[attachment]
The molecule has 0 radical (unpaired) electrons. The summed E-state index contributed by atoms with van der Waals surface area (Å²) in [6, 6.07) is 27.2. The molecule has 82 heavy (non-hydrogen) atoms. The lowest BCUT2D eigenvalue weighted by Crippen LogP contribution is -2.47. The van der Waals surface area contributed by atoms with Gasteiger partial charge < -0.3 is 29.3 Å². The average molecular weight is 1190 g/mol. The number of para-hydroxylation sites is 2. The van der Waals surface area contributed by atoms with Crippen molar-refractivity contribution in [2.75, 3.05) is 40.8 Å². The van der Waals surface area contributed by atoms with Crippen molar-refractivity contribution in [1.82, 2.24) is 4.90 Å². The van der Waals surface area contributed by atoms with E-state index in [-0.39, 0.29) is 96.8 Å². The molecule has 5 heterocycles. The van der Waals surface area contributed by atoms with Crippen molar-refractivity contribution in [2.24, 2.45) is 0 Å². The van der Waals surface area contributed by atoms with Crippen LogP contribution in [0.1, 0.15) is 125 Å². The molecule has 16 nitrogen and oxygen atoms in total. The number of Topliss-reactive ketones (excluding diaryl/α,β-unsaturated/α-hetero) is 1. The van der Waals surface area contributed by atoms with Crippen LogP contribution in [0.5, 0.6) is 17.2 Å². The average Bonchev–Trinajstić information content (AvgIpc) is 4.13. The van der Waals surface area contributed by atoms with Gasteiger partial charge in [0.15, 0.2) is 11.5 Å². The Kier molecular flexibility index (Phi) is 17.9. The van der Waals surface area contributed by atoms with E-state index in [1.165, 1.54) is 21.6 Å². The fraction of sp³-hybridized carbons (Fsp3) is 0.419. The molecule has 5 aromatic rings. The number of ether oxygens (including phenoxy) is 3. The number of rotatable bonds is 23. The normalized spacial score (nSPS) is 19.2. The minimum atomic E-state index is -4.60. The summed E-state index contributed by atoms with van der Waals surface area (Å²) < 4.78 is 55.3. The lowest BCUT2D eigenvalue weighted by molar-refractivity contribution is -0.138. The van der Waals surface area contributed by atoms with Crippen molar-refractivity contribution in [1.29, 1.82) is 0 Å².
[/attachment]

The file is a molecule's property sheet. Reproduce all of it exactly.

The molecule has 0 radical (unpaired) electrons. The summed E-state index contributed by atoms with van der Waals surface area (Å²) in [6, 6.07) is 27.2. The molecule has 82 heavy (non-hydrogen) atoms. The lowest BCUT2D eigenvalue weighted by Crippen LogP contribution is -2.47. The van der Waals surface area contributed by atoms with Gasteiger partial charge < -0.3 is 29.3 Å². The average molecular weight is 1190 g/mol. The number of para-hydroxylation sites is 2. The van der Waals surface area contributed by atoms with Crippen molar-refractivity contribution in [2.75, 3.05) is 40.8 Å². The van der Waals surface area contributed by atoms with Crippen molar-refractivity contribution in [1.82, 2.24) is 4.90 Å². The van der Waals surface area contributed by atoms with E-state index in [-0.39, 0.29) is 96.8 Å². The molecule has 5 heterocycles. The van der Waals surface area contributed by atoms with Crippen molar-refractivity contribution in [2.24, 2.45) is 0 Å². The van der Waals surface area contributed by atoms with Crippen LogP contribution in [0.1, 0.15) is 125 Å². The molecule has 16 nitrogen and oxygen atoms in total. The number of Topliss-reactive ketones (excluding diaryl/α,β-unsaturated/α-hetero) is 1. The van der Waals surface area contributed by atoms with Crippen LogP contribution in [0.5, 0.6) is 17.2 Å². The average Bonchev–Trinajstić information content (AvgIpc) is 4.13. The van der Waals surface area contributed by atoms with Gasteiger partial charge in [0.15, 0.2) is 11.5 Å². The Kier molecular flexibility index (Phi) is 17.9. The van der Waals surface area contributed by atoms with E-state index in [1.165, 1.54) is 21.6 Å². The fraction of sp³-hybridized carbons (Fsp3) is 0.419. The molecule has 5 aromatic rings. The number of ether oxygens (including phenoxy) is 3. The number of rotatable bonds is 23. The normalized spacial score (nSPS) is 19.2. The minimum atomic E-state index is -4.60. The summed E-state index contributed by atoms with van der Waals surface area (Å²) < 4.78 is 55.3. The lowest BCUT2D eigenvalue weighted by molar-refractivity contribution is -0.138. The van der Waals surface area contributed by atoms with Crippen molar-refractivity contribution in [1.29, 1.82) is 0 Å².